Smith-Warner SA, Spiegelman D, Yaun SS, Albanes D, Beeson WL, van den Brandt PA, Feskanich D, Folsom AR, Fraser GE, Freudenheim JL, Giovannucci E, Goldbohm RA, Graham S, Kushi LH, Miller AB, Pietinen P, Rohan TE, Speizer FE, Willett WC, Hunter DJ.
Department of Nutrition, Harvard School of Public Health, 665 Huntington Avenue, Boston, MA 02115, USA.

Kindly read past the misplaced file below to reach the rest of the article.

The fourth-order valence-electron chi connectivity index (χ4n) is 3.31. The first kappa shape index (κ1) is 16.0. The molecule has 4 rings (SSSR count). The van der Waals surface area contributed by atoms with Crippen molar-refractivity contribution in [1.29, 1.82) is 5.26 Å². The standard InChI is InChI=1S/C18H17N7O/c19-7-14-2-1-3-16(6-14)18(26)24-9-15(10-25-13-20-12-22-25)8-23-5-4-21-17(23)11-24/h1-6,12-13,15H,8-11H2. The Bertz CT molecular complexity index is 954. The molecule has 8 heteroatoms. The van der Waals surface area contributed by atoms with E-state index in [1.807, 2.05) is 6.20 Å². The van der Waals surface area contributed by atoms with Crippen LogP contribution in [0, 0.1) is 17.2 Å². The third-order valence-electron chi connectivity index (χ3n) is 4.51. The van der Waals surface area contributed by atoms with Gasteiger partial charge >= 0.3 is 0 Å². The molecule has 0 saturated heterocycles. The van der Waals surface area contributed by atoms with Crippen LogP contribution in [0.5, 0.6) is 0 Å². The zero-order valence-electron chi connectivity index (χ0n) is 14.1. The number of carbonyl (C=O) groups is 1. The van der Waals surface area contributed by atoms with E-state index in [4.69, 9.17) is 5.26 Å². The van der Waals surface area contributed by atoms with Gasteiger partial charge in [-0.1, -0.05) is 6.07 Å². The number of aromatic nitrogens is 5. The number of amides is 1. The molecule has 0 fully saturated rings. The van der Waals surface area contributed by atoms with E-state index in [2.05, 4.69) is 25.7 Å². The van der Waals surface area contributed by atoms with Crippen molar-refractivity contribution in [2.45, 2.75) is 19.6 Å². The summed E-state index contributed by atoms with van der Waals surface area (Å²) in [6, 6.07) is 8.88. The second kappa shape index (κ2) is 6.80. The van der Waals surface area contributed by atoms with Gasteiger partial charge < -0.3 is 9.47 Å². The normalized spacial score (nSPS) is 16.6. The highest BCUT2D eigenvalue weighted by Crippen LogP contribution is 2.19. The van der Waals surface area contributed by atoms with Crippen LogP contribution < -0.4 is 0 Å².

Inverse associations between fruit and vegetable consumption and lung cancer risk have been consistently reported. However, identifying the specific fruits and vegetables associated with lung cancer is difficult because the food groups and foods evaluated have varied across studies. We analyzed fruit and vegetable groups using standardized exposure and covariate definitions in 8 prospective studies. We combined study-specific relative risks (RRs) using a random effects model. In the pooled database, 3,206 incident lung cancer cases occurred among 430,281 women and men followed for up to 6-16 years across studies. Controlling for smoking habits and other lung cancer risk factors, a 16-23% reduction in lung cancer risk was observed for quintiles 2 through 5 vs. the lowest quintile of consumption for total fruits (RR = 0.77; 95% CI = 0.67-0.87 for quintile 5; p-value, test for trend < 0.001) and for total fruits and vegetables (RR = 0.79; 95% CI = 0.69-0.90; p-value, test for trend = 0.001). For the same comparison, the association was weaker for total vegetable consumption (RR = 0.88; 95% CI = 0.78-1.00; p-value, test for trend = 0.12). Associations were similar between never, past, and current smokers. These results suggest that elevated fruit and vegetable consumption is associated with a modest reduction in lung cancer risk, which is mostly attributable to fruit, not vegetable, intake. However, we cannot rule out the possibility that our results are due to residual confounding by smoking. The primary focus for reducing lung cancer incidence should continue to be smoking prevention and cessation. Copyright 2003 Wiley-Liss, Inc.